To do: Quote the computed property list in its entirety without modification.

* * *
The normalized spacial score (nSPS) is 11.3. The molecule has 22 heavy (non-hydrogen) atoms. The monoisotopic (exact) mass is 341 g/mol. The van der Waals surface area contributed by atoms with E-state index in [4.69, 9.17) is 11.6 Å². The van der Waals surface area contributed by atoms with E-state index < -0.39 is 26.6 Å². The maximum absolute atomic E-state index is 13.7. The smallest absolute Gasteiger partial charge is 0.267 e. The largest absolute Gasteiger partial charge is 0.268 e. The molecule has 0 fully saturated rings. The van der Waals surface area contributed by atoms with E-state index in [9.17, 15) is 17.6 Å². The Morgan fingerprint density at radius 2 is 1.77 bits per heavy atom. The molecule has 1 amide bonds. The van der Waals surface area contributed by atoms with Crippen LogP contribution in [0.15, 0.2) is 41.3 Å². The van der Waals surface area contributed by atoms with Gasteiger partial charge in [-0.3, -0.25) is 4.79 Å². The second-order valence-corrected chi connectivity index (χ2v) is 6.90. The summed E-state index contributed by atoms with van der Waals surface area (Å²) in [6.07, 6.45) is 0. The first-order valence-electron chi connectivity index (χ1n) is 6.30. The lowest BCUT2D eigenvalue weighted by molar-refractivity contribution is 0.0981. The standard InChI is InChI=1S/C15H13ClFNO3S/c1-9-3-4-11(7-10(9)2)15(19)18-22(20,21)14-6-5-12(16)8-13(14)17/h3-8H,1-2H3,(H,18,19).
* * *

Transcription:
The normalized spacial score (nSPS) is 11.3. The molecule has 22 heavy (non-hydrogen) atoms. The monoisotopic (exact) mass is 341 g/mol. The van der Waals surface area contributed by atoms with E-state index in [4.69, 9.17) is 11.6 Å². The van der Waals surface area contributed by atoms with E-state index < -0.39 is 26.6 Å². The maximum absolute atomic E-state index is 13.7. The smallest absolute Gasteiger partial charge is 0.267 e. The largest absolute Gasteiger partial charge is 0.268 e. The molecule has 0 fully saturated rings. The van der Waals surface area contributed by atoms with E-state index in [9.17, 15) is 17.6 Å². The Morgan fingerprint density at radius 2 is 1.77 bits per heavy atom. The molecule has 1 amide bonds. The van der Waals surface area contributed by atoms with Crippen LogP contribution in [0.15, 0.2) is 41.3 Å². The van der Waals surface area contributed by atoms with Gasteiger partial charge in [-0.3, -0.25) is 4.79 Å². The second-order valence-corrected chi connectivity index (χ2v) is 6.90. The summed E-state index contributed by atoms with van der Waals surface area (Å²) in [6.07, 6.45) is 0. The first-order valence-electron chi connectivity index (χ1n) is 6.30. The lowest BCUT2D eigenvalue weighted by molar-refractivity contribution is 0.0981. The standard InChI is InChI=1S/C15H13ClFNO3S/c1-9-3-4-11(7-10(9)2)15(19)18-22(20,21)14-6-5-12(16)8-13(14)17/h3-8H,1-2H3,(H,18,19).